Now, the Department of Labor has also always offered a Mental Health Parity Act self-compliance tool. This self-compliance tool is a document that an employer or an insurance company can download, look at, and review it alongside their group health plan to confirm that their group health plan complies. The DOL says that when they investigate group health plans, this is what their investigators use to assess compliance, so it seems like it is an appropriate tool. Now, whereas that had always been voluntary, and for the most part it may still be viewed as voluntary, the Consolidated Appropriations Act requires group health plans to – now I’m going to quote them – ‘perform and document comparative analyses of the design and application of non-quantitative treatment limitations.’ So, basically you need to assess whether the non-dollar obligations imposed on mental health benefits – whether that complies with the Mental Health Parity Act. And then it goes on to explain that you need to provide that written analysis to the Department of Labor, the Department of Health and Human Services, or any state authorities upon their request. You don’t submit it automatically. This is not like a 5500. But if they request it, you must provide it. And I would think the expectation is that mass letters will go out, not full investigations, but letters will simply go out saying, ‘Hey, send us a copy of this document.’ And then if you don’t provide a copy of that document, well, maybe there would be further questions and maybe a more formal investigation. And that should cut down on that time. And, again, since it doesn’t seem like they have a high success rate, at least cutting down on the time they’re spending on this probably would be viewed as a win by the DOL.
So, with that in mind, I have a very short, simple to-do list for employers that think that their insurer, their stop loss carrier, TPA, or someone else will be handling this for them.
Step 1: Contact them to confirm that they’re aware of this rule. Honestly, they probably are. Contact them to make sure that they are going to be handling this and they don’t view this as something outside of their scope of services.
Number 2: Request a copy of that document once they’ve completed it. Alright. You are required to have this document available, so if they’re providing it for you, make sure they give you a copy.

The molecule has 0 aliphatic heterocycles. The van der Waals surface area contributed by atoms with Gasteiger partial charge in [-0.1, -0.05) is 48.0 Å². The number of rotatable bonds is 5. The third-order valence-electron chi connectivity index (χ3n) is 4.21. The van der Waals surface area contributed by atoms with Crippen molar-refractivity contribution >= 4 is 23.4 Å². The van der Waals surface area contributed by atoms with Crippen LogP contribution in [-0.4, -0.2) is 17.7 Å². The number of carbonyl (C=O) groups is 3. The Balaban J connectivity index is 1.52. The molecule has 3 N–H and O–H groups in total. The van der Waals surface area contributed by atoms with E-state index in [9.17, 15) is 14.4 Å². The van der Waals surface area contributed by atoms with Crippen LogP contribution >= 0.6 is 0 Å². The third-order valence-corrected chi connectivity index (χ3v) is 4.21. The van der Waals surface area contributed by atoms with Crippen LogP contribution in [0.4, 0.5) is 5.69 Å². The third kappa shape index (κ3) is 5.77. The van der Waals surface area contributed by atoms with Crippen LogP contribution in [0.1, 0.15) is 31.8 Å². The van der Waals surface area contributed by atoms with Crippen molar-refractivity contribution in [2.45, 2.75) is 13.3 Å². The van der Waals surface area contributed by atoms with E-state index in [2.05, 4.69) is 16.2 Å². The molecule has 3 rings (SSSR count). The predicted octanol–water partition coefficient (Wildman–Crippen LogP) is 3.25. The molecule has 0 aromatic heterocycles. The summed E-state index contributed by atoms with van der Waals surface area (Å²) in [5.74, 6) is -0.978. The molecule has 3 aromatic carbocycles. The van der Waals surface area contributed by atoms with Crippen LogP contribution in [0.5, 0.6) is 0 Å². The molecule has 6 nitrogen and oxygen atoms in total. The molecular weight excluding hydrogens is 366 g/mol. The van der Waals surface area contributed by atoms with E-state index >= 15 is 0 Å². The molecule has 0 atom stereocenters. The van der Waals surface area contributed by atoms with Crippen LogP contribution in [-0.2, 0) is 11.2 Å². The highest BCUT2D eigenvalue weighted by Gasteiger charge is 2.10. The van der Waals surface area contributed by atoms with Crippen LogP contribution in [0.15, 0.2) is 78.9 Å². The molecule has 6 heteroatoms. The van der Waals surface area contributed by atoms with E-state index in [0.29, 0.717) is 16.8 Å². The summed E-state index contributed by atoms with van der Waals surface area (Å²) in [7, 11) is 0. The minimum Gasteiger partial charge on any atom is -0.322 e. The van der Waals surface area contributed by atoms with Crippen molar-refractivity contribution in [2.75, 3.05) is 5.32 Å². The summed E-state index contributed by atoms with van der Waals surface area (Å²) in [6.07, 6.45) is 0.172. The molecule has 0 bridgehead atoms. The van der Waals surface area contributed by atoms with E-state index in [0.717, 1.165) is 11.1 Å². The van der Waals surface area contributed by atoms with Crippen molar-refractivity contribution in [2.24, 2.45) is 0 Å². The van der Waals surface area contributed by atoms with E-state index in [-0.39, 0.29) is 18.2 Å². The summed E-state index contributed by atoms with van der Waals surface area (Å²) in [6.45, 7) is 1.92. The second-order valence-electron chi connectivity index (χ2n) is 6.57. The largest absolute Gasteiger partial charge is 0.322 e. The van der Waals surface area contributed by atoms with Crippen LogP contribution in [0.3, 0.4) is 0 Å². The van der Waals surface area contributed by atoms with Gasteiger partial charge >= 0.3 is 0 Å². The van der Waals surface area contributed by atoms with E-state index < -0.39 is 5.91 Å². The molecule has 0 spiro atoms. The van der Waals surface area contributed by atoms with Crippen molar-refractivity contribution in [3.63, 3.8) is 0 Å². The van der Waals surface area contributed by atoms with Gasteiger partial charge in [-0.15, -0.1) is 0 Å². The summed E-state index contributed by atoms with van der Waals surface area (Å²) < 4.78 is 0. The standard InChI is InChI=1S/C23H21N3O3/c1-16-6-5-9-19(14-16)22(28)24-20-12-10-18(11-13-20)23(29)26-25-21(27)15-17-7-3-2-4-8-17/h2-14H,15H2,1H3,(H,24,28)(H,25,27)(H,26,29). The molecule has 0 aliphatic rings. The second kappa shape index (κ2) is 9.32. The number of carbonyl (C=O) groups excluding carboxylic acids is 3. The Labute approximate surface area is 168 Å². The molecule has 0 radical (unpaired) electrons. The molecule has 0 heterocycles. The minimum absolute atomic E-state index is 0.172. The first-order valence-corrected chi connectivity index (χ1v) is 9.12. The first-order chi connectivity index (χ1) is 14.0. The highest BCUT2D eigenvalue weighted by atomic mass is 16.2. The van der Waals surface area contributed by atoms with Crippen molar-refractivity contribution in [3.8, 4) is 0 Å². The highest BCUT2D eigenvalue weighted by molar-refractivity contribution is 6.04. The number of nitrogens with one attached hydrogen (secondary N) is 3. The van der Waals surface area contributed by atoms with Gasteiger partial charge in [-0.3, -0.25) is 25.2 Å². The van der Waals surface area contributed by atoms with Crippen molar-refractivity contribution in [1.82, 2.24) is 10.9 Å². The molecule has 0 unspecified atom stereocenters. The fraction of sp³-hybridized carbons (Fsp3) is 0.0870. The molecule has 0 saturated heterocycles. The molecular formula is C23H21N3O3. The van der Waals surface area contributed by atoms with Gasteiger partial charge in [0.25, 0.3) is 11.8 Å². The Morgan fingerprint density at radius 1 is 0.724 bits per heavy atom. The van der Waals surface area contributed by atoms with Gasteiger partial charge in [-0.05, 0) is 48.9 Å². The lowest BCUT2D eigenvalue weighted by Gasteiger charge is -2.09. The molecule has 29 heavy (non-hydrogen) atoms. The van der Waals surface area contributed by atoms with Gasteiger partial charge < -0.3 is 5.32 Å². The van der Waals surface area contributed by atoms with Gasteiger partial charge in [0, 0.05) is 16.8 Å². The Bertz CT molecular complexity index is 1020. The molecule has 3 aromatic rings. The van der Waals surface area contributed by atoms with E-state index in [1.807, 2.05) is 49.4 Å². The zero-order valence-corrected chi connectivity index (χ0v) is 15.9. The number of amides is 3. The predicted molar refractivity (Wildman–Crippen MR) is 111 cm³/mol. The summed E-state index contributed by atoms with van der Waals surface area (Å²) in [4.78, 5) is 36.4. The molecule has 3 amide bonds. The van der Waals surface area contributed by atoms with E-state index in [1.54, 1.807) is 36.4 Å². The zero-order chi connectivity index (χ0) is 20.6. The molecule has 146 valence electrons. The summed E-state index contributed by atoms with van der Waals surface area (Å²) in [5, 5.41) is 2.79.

Now, if you know that this is going to be your own obligation or you’ve reached out to the insurance company you work with and it turns out this is not a service they will be providing, well, number 1, I’d recommend that you contact me. The DOL put out a publication about the warning signs of when your group health plan may have a non-quantitative treatment limitation that violates the Mental Health Parity Act. So, that’s just a 3-page document you can review to kind of get a preliminary assessment of whether your group health plan may have a problem. And then when you contact me, also ask for a copy of the DOL’s assessment tool. Or, alternatively, if you don’t want to reach out to me at , you can go to the Department of Labor’s website, dol.gov and do a search. Probably if you do a search for MHPAEA, you can come up with those two documents. They are available on the website. And then once you have those documents, take out your group health plan and conduct that self-assessment right then and there.
So, that’s what I wanted to share today about this new obligation under the Consolidated Appropriations Act. If you have any questions about what I discussed or I mentioned something in here that you haven’t read about elsewhere such as helping employees with student loans or increasing FSA carryovers and allowing spend downs, feel free to reach out to me by email, or you can give me a call. If you have any questions that I’ve not dealt with here at all but employee benefits related or you would like me to discuss a future topic in a later video segment, please don’t hesitate to let me know.
Thank you very much.